March, 2008

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Some of you know that I’m the editor of a website dedicated to the Los Angeles and Southern California jazz scene, This week, I’m bringing my work home with me, because I cannot get over how much genuinely amazing music is coming to town.

Last night, we caught sax player Pharaoh Sanders and his quartet at the Jazz Bakery. Can I tell you how much I love that club and everyone who hangs out there? SO much, is how much. If you don’t recognize Sanders’ name, you’ll get the idea when I tell you he worked with John and Alice Coltrane back in the day; the man has not lost a step since then (or if he has, it’s a step only dogs can hear). He’s there through Saturday; if you’re in town, go. Seriously. It improved my entire outlook on life.

The next show I really want to see is Charles Lloyd this Sunday at Catalina’s. Lloyd, a reed player who’s celebrating his 70th birthday, is a legend and entirely a reason to attend on his own; however, what I’m really excited about is the addition of pianist Jason Moran to Lloyd’s quartet. Moran is quite possibly my favorite jazz musician from the younger generation, period. He’s one of those rare people who can synthesize what seems like the entire history of music into a highly original sound of his own. He also has a nice little collection of free MP3s on his website; well worth your time.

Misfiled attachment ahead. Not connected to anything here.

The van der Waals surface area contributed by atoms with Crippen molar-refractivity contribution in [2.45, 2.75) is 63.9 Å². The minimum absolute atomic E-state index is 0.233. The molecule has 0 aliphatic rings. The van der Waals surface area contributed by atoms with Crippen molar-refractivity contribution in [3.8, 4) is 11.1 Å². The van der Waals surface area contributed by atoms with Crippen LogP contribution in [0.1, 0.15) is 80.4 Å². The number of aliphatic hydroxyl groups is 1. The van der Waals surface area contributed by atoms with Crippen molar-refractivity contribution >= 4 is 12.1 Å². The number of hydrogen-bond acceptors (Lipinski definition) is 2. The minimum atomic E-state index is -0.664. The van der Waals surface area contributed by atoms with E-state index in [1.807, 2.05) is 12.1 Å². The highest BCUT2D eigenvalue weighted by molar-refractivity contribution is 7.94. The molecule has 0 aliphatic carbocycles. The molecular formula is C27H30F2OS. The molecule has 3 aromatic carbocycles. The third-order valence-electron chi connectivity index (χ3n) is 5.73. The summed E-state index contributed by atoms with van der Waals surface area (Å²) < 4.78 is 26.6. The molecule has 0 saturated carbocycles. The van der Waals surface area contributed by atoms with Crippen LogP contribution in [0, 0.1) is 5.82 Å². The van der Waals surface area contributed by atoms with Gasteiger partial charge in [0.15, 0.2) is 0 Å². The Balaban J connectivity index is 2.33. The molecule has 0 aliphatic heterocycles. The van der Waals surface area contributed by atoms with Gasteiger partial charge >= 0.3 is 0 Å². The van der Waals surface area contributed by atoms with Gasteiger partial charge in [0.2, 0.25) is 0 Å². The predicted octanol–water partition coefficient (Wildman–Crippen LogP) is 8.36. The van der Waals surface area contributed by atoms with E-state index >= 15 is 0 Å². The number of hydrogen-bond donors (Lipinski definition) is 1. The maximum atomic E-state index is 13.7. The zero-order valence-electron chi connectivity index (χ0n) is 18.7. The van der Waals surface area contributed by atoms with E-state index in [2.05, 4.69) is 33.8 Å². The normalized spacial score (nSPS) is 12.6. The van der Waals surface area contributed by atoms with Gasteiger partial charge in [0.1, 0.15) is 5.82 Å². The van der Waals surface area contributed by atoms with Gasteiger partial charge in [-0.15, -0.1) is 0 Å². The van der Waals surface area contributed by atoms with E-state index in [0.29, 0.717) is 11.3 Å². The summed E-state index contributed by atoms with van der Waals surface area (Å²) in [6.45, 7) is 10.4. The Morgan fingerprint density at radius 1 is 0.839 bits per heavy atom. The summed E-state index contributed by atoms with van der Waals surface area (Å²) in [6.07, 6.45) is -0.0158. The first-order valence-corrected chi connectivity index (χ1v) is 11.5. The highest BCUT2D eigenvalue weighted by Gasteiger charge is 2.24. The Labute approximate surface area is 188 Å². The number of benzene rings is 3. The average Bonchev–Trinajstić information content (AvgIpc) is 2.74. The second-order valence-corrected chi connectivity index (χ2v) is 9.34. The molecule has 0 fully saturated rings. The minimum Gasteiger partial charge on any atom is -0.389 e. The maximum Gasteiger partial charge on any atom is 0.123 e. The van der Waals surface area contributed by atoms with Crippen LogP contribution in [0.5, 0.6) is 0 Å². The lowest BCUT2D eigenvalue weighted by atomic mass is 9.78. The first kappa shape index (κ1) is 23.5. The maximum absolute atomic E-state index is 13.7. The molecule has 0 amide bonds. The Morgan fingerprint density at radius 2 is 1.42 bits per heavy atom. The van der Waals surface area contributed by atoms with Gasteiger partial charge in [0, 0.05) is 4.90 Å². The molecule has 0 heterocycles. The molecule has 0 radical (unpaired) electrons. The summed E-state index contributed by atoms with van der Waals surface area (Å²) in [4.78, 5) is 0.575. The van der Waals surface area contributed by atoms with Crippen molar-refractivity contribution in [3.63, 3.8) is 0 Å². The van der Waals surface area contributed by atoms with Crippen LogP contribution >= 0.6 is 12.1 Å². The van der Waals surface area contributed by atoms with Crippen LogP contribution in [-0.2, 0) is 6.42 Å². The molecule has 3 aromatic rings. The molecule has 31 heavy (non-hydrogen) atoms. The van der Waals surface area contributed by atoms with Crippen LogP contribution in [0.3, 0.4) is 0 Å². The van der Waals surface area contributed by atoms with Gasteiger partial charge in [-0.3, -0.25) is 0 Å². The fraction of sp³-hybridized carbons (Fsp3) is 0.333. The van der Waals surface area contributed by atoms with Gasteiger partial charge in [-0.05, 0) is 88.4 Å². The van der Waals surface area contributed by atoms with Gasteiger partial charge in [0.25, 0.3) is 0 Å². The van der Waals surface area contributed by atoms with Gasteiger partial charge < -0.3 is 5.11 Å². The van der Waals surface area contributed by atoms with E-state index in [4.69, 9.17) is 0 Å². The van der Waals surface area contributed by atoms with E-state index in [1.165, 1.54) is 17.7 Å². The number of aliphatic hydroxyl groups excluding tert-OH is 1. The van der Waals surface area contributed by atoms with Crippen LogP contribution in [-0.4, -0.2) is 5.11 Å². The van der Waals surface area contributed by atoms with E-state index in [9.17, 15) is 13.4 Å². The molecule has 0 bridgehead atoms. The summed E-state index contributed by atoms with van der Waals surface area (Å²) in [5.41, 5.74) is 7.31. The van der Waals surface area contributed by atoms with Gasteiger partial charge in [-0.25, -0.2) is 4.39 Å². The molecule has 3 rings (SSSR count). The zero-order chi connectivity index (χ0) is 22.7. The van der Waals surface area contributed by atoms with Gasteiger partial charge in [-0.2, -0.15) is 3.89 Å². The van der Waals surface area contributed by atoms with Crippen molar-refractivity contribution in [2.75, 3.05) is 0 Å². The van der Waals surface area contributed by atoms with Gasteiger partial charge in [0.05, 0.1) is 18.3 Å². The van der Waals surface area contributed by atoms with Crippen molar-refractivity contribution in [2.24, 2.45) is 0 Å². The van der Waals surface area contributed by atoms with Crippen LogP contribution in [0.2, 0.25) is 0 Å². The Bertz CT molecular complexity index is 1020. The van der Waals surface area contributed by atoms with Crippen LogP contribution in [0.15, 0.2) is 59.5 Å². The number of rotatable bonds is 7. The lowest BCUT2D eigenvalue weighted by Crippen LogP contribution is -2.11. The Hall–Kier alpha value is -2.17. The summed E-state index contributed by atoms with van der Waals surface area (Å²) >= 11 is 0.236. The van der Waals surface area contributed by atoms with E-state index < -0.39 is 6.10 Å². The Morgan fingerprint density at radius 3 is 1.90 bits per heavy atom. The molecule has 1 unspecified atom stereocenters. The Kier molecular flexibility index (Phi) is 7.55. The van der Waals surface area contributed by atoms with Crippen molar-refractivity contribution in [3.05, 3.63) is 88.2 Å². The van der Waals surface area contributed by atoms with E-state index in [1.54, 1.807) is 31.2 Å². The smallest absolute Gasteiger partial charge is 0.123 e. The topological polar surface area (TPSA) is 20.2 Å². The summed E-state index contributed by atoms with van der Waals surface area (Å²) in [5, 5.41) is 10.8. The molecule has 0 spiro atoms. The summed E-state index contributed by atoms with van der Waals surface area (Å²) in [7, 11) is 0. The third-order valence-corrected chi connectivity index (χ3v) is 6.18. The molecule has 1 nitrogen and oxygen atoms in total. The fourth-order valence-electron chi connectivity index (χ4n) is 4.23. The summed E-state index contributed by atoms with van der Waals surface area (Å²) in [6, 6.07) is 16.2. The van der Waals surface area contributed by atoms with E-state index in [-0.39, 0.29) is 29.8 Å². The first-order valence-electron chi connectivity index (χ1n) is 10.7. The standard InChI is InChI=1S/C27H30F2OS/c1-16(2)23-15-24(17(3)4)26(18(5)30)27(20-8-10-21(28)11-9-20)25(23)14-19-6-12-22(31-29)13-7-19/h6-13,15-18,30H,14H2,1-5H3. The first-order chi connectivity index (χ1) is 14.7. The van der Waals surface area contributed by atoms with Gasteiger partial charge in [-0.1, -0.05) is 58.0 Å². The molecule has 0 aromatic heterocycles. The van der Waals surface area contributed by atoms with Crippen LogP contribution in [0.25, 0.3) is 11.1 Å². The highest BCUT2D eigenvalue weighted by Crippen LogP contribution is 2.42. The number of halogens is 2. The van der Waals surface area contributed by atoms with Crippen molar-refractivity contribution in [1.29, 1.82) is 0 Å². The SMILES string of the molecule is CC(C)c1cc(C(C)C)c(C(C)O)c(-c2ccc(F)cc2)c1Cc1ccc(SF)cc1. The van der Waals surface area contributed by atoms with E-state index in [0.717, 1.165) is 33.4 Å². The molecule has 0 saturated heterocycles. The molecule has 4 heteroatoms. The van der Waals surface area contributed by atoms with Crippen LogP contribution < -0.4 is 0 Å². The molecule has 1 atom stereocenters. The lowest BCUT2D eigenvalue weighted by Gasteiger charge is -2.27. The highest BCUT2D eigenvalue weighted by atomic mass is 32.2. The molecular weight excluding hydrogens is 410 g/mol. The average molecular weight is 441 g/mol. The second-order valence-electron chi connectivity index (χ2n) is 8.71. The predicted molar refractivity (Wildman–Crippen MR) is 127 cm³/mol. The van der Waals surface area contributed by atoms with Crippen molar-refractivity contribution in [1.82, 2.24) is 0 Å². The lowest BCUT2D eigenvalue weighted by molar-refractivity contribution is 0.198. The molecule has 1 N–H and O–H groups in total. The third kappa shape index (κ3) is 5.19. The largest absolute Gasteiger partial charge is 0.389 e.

The Jazz Bakery goes on to have a jawdroppingly great schedule for the next month or so. There’s vocalist Jimmy Scott, whose distinctive phrasing and instantly recognizable soprano voice have served him in working with everyone from Lionel Hampton to Lou Reed. There’s best-kept-secret Andy Bey, a pianist/vocalist who returned from a 20-year absence from recording to release five astonishing albums over the last decade; word has it he’s better live. The mind boggles, I tell you. There’s saxophonist Lee Konitz, who rivaled Charlie Parker in the ’40s.

And there’s much more, but that’s what that other site I work on is for, right?

Even if you’re not seriously into jazz, do consider checking one of these shows out; we’re really quite fortunate to be able to see the architects of a whole genre of music playing in cozy little clubs, I think.